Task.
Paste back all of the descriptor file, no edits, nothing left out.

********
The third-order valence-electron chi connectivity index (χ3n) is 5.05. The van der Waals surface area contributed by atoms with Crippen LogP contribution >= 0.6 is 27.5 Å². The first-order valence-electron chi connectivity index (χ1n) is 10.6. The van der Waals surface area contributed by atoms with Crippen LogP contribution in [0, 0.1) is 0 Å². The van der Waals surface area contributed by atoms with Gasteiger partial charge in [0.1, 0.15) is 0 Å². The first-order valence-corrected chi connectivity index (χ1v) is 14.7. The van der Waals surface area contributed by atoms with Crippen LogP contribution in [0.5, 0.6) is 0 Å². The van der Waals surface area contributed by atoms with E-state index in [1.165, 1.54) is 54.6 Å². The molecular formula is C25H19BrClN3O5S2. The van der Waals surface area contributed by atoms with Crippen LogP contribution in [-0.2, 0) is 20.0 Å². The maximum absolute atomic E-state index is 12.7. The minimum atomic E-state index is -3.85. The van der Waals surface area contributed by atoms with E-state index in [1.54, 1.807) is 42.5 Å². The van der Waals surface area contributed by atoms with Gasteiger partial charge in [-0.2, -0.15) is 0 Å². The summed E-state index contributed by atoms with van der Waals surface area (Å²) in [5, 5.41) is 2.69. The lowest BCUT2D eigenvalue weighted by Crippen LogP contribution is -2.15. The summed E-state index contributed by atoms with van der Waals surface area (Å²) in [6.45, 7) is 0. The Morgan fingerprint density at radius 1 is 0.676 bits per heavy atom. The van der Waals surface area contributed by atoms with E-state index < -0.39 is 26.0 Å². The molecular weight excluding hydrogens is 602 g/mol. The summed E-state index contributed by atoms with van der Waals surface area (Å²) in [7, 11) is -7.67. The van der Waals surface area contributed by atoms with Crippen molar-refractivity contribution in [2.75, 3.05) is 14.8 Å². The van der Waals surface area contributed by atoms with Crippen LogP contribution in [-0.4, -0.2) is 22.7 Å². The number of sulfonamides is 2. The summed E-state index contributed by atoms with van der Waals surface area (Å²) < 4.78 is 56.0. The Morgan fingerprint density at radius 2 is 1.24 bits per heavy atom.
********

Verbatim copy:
The third-order valence-electron chi connectivity index (χ3n) is 5.05. The van der Waals surface area contributed by atoms with Crippen LogP contribution >= 0.6 is 27.5 Å². The first-order valence-electron chi connectivity index (χ1n) is 10.6. The van der Waals surface area contributed by atoms with Crippen LogP contribution in [0, 0.1) is 0 Å². The van der Waals surface area contributed by atoms with Gasteiger partial charge in [0.1, 0.15) is 0 Å². The first-order valence-corrected chi connectivity index (χ1v) is 14.7. The van der Waals surface area contributed by atoms with Crippen LogP contribution in [0.5, 0.6) is 0 Å². The van der Waals surface area contributed by atoms with E-state index in [1.165, 1.54) is 54.6 Å². The molecular formula is C25H19BrClN3O5S2. The van der Waals surface area contributed by atoms with Crippen LogP contribution in [-0.2, 0) is 20.0 Å². The maximum absolute atomic E-state index is 12.7. The minimum atomic E-state index is -3.85. The van der Waals surface area contributed by atoms with E-state index in [1.54, 1.807) is 42.5 Å². The van der Waals surface area contributed by atoms with Gasteiger partial charge in [-0.2, -0.15) is 0 Å². The summed E-state index contributed by atoms with van der Waals surface area (Å²) in [5, 5.41) is 2.69. The lowest BCUT2D eigenvalue weighted by Crippen LogP contribution is -2.15. The summed E-state index contributed by atoms with van der Waals surface area (Å²) in [6.45, 7) is 0. The Morgan fingerprint density at radius 1 is 0.676 bits per heavy atom. The van der Waals surface area contributed by atoms with E-state index < -0.39 is 26.0 Å². The molecular weight excluding hydrogens is 602 g/mol. The summed E-state index contributed by atoms with van der Waals surface area (Å²) in [7, 11) is -7.67. The van der Waals surface area contributed by atoms with Crippen molar-refractivity contribution in [2.75, 3.05) is 14.8 Å². The van der Waals surface area contributed by atoms with Crippen LogP contribution in [-0.4, -0.2) is 22.7 Å². The number of sulfonamides is 2. The summed E-state index contributed by atoms with van der Waals surface area (Å²) < 4.78 is 56.0. The Morgan fingerprint density at radius 2 is 1.24 bits per heavy atom.